CALLER:  But they're going to remain that way, and the people who lead the Senate and lead the House who block these things we want, if Trump is president... Again, it comes back to this same pragmatic issue.  I agree with you.  There are people in that Congress who would love to see what we want to see done as conservatives, but it doesn't get done.  So with Trump coming in --

RUSH:  I know this was...

CALLER: -- change.

RUSH: I take... I said this back in November when people were trying to understand --

CALLER:  Yes.

RUSH:  -- why Trump was supported.  I was saying, "Because people supporting Trump have given to think tanks, they've given to conservatism, and they're asking, 'Where's the conservatism?'"

CALLER:  Yes.

RUSH:  So we're on the same page here.  And you think, after all these years of promises and good intentions, there isn't results. Planned Parenthood's still fully funded. There is no push-back on Obamacare. I know the drill.  And you think Trump means it, and he's got the power to do it, and you want to invest in it, and I'm not gonna try to talk you out of that.  But I --

CALLER:  And I think the... I think the big issues -- the big issue that he talks about, pushing back against terrorism and calling it what it is, and immigration, those are the things I think he can accomplish and I think he can do.

RUSH:  Well, those are the things you have faith he's gonna accomplish, and I'm --

CALLER:  Yes.

RUSH:  -- not gonna try to talk you out of it.  I know he's saying the right things that none of the others say.  He's --

CALLER:  Well, he said it when it wasn't popular! See, that's the difference. He didn't say it when it was popular. He said it when it was not popular. He was called everything -- and still is -- from a fascist to a Nazi.  So, you know, you don't say things that are unpopular unless it's your plan to try to do them.

RUSH:  Right.  Okay.  That's still... I don't have any dispute with that.  I mean, that's of course where Trump's where he is.  He's taking on these sacred cows, and he's giving people confidence that he means it and can do it simply by the force of his will, the force of his personality.  But I want to go back your theory. You were talking so fast, I wasn't able to keep up.  Do you think that the Republicans...? I know you don't want them to win; you're for Trump. But do you think...? Are you saying the conservatives' best chance is to rally around Kasich?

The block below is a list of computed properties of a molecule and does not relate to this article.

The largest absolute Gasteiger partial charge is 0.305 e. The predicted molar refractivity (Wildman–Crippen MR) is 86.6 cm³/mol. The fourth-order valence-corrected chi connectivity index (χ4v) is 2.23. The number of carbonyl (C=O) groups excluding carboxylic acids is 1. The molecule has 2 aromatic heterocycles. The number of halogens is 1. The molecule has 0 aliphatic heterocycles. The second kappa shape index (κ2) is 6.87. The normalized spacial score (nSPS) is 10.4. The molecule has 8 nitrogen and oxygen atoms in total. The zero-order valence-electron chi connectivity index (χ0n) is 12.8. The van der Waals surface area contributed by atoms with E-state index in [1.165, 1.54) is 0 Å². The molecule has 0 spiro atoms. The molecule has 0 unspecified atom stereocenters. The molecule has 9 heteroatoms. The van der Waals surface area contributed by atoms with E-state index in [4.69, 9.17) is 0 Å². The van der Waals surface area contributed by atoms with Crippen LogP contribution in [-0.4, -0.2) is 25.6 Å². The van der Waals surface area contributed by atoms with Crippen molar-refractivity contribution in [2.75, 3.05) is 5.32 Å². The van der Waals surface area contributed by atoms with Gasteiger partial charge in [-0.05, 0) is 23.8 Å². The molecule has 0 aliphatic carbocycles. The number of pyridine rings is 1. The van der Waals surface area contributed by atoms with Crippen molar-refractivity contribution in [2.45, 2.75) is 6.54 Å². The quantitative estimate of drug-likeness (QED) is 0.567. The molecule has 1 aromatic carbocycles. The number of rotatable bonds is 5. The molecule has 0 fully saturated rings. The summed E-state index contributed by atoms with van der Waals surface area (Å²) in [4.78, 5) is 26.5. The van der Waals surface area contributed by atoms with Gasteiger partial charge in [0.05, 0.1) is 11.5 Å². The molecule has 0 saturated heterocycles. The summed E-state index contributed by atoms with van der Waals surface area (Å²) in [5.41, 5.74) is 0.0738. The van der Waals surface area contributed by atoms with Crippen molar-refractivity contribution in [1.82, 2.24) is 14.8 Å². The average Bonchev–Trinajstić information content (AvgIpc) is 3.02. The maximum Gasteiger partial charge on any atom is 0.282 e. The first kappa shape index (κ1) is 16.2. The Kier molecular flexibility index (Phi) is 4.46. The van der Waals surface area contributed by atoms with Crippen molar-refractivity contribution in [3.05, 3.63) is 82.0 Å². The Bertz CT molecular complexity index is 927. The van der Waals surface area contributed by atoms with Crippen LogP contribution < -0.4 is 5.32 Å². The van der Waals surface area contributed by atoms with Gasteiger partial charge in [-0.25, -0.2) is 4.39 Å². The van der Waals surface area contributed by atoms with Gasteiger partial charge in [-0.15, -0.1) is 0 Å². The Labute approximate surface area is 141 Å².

CALLER:  No.  No.  I think you were right.  I think the best chance is to rally around Cruz.  What I'm saying is the people who would broker such a deal and use that strategy are so tone deaf and so stupid, that I think they would do what you're saying. But they would choose Kasich as their water boy.

RUSH:  Oh, oh, oh! I see. I see what you're saying.  You're saying that they will choose the wrong horse. Well, yeah, 'cause they dislike Cruz even more than they do Trump, really, and because there's no doubt Cruz is a conservative, and that scares them as much as Trump does, but in different ways.  But I was... My theory is that Kasich doesn't have a prayer, and you're saying they're so stupid that they would ignore that and still get behind him.  Okay.  I understand that.  I can see why you would think that.  But I think that if there's any of that going on, they're gonna unify behind Cruz.

I think, following your train of thought, the biggest pothole in that road is that as soon as they have a chance, they'll sell Cruz out simply because he is conservative.  They can't help themselves.  That's just who they are and so forth.  But Cruz knows this.  He's as forceful as Trump is. He just expresses it in a different way.  He's just as aware of what his obstacles are as Trump is.  Now, he may have a different way of expressing it and a different way of dealing with it.  Trump's is just bull in a china shop. "I don't care! Here's what I'm gonna do and if you're with me, fine; if you're in my way, I'm just gonna run you over! I'm gonna leave you for the trashman."

And people cheer that because they're sick and tired of being lied to, and misled and all that. 
I totally get it.

END TRANSCRIPT